Aboriginal Peoples and the Law

Aboriginal Peoples and the Law

EDITED BY Bradford W. Morse
Copyright Date: 1985
https://www.jstor.org/stable/j.ctt9qf405
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  • Book Info
    Aboriginal Peoples and the Law
    Book Description:

    Aboriginal Peoples and the Law by Morse, Bradford.

    eISBN: 978-0-7735-8355-9
    Subjects: Sociology

Table of Contents

  1. Front Matter
    (pp. iii-iv)
  2. Acknowledgements
    (pp. v-viii)
  3. Table of Contents
    (pp. ix-xviii)
  4. Preface
    (pp. xix-xx)
    Bradford W. Morse
  5. Introduction
    (pp. xxi-xxvi)
    BRADFORD W. MORSE

    The position in Canadian law of the Indian, Inuit and Metis peoples (hereinafter referred to collectively as the “Aboriginal Peoples”) is a unique one. More importantly, their experience with colonialism and their relationship to white society occupies a central role in the political, social, military, and economic history of the territory now known as Canada.¹

    That the Aboriginal Peoples are still a force in present Canadian society was shown by the patriation process, the terms of the Canadian Constitution,² the First Ministers and Aboriginal leaders constitutional conferences of March 1983 and 1984,³ the special 1982-83 inquiry of the Parliamentary Standing...

  6. TABLE OF CASES
    (pp. xxvii-xxxii)
  7. TABLE OF STATUTES
    (pp. xxxiii-xxxviii)
  8. Chronology of Key Events
    (pp. xxxix-xlvi)
  9. 1. Aboriginal Peoples and the Law
    (pp. 1-15)
    BRADFORD W. MORSE

    Although this subheading appears to pose a very simple question, it cannot be answered without a definition of the term “Aboriginal People”. A lack of precision and consistency in the use of this term has created a continual problem and source of confusion. This author is using the phrase “Aboriginal People” to encompass all people who trace their ancestors in these lands to time immemorial. This means that the term subsumes all Indians, whether registered under the Indian Act¹ or not, the Metis, and all Inuit (also known as “Eskimos”).

    The Government of Canada has received the authority under s....

  10. 2. Aspects of Aboriginal Rights in International Law
    (pp. 16-47)
    MAUREEN DAVIES

    We the Indigenous Peoples of the world, united in this corner of our Mother the Earth in a great assembly of men and wisdom, declare to all nations:

    We glory in our proud past:

    when the earth was our nurturing mother,

    when the night sky formed our common roof,

    when Sun and Moon were our parents,

    when all were brothers and sisters,

    when our chiefs and elders were great leaders,

    when justice ruled the Law and its execution.

    Then other peoples arrived:

    thirsting for blood, for gold, for land and all its wealth,

    carrying the cross and the sword, one...

  11. 3. Aboriginal Title
    (pp. 48-121)
    DAVID W. ELLIOTT

    Long before the arrival of John Cabot on the shores of eastern North America in the late fifteenth century, the native people were here. They had been here for many thousands of years. Recent excavations in the extreme north-western parts of Canada are providing evidence that indigenous people used and occupied this continent at least 80,000 years ago.**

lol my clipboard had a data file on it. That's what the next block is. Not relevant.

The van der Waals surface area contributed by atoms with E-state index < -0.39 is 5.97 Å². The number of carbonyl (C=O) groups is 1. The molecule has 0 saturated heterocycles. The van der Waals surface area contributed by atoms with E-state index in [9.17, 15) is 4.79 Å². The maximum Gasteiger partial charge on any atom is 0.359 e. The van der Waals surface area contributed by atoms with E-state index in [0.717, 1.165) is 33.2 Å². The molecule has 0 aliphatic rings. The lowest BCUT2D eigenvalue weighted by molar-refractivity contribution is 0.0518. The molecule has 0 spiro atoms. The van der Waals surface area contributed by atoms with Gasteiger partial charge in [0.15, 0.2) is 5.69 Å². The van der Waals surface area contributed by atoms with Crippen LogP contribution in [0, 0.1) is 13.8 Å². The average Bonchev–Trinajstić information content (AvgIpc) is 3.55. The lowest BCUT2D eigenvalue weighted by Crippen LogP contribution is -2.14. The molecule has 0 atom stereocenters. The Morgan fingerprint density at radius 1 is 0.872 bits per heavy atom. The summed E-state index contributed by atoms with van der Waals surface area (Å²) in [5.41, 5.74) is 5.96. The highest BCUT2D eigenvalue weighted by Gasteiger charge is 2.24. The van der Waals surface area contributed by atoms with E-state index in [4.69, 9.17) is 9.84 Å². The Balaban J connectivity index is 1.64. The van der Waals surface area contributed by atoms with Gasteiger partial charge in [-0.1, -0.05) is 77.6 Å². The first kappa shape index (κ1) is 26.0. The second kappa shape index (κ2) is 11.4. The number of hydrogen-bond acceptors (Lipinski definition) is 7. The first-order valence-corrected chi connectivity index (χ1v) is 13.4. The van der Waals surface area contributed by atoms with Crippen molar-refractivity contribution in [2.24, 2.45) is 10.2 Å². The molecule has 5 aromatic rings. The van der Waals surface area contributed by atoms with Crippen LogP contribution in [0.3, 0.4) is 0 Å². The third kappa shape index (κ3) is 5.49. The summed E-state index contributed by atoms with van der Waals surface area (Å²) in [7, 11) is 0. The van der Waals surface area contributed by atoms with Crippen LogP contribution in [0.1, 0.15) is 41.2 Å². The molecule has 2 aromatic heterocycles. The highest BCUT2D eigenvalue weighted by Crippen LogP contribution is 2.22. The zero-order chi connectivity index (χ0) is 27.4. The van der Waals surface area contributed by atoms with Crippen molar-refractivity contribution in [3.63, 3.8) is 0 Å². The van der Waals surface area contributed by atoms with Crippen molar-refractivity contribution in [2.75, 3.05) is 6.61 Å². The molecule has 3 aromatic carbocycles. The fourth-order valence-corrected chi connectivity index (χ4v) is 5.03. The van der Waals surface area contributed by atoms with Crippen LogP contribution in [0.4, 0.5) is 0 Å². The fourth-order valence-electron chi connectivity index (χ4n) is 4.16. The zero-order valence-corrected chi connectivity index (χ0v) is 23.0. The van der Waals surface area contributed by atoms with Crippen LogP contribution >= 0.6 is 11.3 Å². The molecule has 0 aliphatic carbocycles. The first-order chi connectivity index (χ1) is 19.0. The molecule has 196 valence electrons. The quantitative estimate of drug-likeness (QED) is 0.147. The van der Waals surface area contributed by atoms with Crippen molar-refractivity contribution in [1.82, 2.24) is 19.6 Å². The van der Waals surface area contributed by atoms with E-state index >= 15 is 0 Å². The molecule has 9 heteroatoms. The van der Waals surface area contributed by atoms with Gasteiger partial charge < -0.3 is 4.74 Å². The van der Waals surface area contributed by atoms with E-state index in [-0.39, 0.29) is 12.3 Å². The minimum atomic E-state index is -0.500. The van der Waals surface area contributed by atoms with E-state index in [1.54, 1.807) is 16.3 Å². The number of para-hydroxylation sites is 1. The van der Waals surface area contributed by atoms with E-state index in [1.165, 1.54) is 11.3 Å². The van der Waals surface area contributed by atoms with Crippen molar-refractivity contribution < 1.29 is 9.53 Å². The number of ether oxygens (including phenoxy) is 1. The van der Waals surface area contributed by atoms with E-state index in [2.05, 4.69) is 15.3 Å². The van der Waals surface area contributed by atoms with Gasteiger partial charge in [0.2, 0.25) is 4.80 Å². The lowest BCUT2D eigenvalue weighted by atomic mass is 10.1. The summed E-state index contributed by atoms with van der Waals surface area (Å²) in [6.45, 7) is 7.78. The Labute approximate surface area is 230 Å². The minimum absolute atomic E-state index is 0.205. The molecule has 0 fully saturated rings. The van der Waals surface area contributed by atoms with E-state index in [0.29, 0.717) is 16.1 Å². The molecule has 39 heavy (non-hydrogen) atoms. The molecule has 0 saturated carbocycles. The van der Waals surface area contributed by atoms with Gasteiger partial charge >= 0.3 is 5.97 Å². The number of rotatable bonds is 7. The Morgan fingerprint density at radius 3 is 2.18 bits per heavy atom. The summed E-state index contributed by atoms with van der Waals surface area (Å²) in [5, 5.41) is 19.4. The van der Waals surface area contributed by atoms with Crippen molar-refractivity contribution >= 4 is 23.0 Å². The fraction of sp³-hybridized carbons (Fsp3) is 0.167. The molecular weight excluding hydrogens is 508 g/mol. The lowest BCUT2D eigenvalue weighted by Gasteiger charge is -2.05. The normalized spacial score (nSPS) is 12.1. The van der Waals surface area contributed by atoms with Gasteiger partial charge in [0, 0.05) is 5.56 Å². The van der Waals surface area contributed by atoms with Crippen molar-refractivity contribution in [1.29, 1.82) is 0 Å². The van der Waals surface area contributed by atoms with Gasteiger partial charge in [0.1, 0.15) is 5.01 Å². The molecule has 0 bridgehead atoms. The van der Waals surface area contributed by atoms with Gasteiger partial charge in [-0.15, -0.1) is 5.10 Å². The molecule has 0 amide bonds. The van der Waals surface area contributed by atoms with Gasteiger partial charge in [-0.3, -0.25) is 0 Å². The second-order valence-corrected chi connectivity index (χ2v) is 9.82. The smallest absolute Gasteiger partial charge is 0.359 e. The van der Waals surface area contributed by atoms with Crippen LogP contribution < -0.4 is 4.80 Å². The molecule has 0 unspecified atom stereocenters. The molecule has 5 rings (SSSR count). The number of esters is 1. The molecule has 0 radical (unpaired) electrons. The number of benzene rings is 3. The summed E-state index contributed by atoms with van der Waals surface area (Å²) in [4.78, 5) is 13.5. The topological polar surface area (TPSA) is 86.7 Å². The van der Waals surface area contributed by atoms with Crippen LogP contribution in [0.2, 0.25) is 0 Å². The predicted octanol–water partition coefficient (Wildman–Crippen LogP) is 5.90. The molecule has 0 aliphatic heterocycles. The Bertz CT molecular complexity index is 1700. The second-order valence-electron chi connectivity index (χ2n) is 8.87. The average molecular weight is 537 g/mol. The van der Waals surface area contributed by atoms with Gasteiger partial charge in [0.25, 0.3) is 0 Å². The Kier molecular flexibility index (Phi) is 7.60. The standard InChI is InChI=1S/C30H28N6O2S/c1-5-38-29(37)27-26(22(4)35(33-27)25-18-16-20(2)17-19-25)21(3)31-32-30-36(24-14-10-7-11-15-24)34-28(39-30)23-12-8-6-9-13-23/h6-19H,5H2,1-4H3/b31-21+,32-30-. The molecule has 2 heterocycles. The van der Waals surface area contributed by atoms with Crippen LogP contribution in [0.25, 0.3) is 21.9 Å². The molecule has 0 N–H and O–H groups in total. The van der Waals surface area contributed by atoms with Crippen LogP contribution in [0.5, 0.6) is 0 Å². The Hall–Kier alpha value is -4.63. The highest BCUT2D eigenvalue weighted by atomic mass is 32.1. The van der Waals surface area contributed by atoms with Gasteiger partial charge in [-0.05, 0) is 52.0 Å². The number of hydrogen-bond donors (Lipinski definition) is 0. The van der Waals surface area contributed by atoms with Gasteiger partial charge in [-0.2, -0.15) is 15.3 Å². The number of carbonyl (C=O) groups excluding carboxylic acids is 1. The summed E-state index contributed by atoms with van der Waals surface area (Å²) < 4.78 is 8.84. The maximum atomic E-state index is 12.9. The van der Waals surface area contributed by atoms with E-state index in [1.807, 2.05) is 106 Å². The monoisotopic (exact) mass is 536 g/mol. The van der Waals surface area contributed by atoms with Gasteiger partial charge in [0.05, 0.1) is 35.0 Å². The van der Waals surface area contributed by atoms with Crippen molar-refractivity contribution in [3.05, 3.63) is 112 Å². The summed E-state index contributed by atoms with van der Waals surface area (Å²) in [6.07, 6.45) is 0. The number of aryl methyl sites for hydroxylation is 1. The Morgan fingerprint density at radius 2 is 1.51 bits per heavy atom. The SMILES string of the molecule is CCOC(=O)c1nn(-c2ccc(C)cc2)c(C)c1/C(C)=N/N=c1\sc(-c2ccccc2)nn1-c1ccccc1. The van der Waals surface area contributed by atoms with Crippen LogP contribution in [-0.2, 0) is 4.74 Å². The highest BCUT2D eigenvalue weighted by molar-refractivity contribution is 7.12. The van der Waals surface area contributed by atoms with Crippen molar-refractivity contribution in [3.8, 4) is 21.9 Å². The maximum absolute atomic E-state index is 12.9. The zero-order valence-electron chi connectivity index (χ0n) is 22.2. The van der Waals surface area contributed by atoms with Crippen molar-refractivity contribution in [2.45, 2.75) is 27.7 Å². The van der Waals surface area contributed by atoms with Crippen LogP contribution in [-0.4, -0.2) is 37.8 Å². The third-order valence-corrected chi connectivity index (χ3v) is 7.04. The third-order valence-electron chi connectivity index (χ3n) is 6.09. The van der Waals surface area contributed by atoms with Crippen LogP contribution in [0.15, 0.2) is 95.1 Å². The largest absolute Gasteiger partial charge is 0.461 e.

The fact that the Aboriginal People were here first is at the core of the notion of aboriginal rights or aboriginal title. Building on this idea of original use and occupancy, Peter A. Cumming has defined aboriginal rights in “Native Rights and...

  12. 4. Pre-Confederation Treaties
    (pp. 122-271)
    BRUCE H. WILDSMITH

    Indian treaties are written documents. Although they may be incomplete in the sense that all spoken promises, representations and interpretations may not have been reduced to writing, in the final analysis words were committed to paper and signed by British colonial or Canadian federal government representatives, and Indian representatives. Bodies of law have been developed which apply to written documents, and in some respects different principles or rules apply, depending upon how the document in question is classified. What is the nature of or classification applying to Indian treaties?

    Excerpt from P.A. Cumming and N.H. Mickenberg (eds.),Native Rights in...

  13. 5. Post-Confederation Treaties
    (pp. 272-407)
    NORMAN K. ZLOTKIN

    After the Treaty of Paris of February 1763 which confirmed Britain’s acquisition from France of Canada, Florida, and the Ohio Valley, the British Government set about pacifying the Indian Tribes. On 7 October, King George III issued the Royal Proclamation of 1763, establishing governments in Quebec and Florida, and outlining future methods of dealing with Indian nations. No settlement was to be allowed west of the American colonies “on pain of our Displeasure”. These “Lands and Territories” were to be reserved to the Indians. Within the various “Colonies,” lands could only be acquired from the Indian tribes at a public...

  14. 6. Constitutional Issues in Native Law
    (pp. 408-451)
    NOEL LYON

    Section 91(24) of the Constitution Act, 1867 gives the Parliament of Canada exclusive legislative authority over “Indians, and Lands reserved for the Indians.” Such authority gives rise to federal questions about the scope of the power so conferred and about the applicability of provincial laws to Indians and on reserve lands. These questions are the easiest to define because they involve the interpretation of a familiar legal text that fits into an established body of interpretative case law.

    But the federal division of powers is only one feature of the constitution, however well litigated, and its consideration should be set...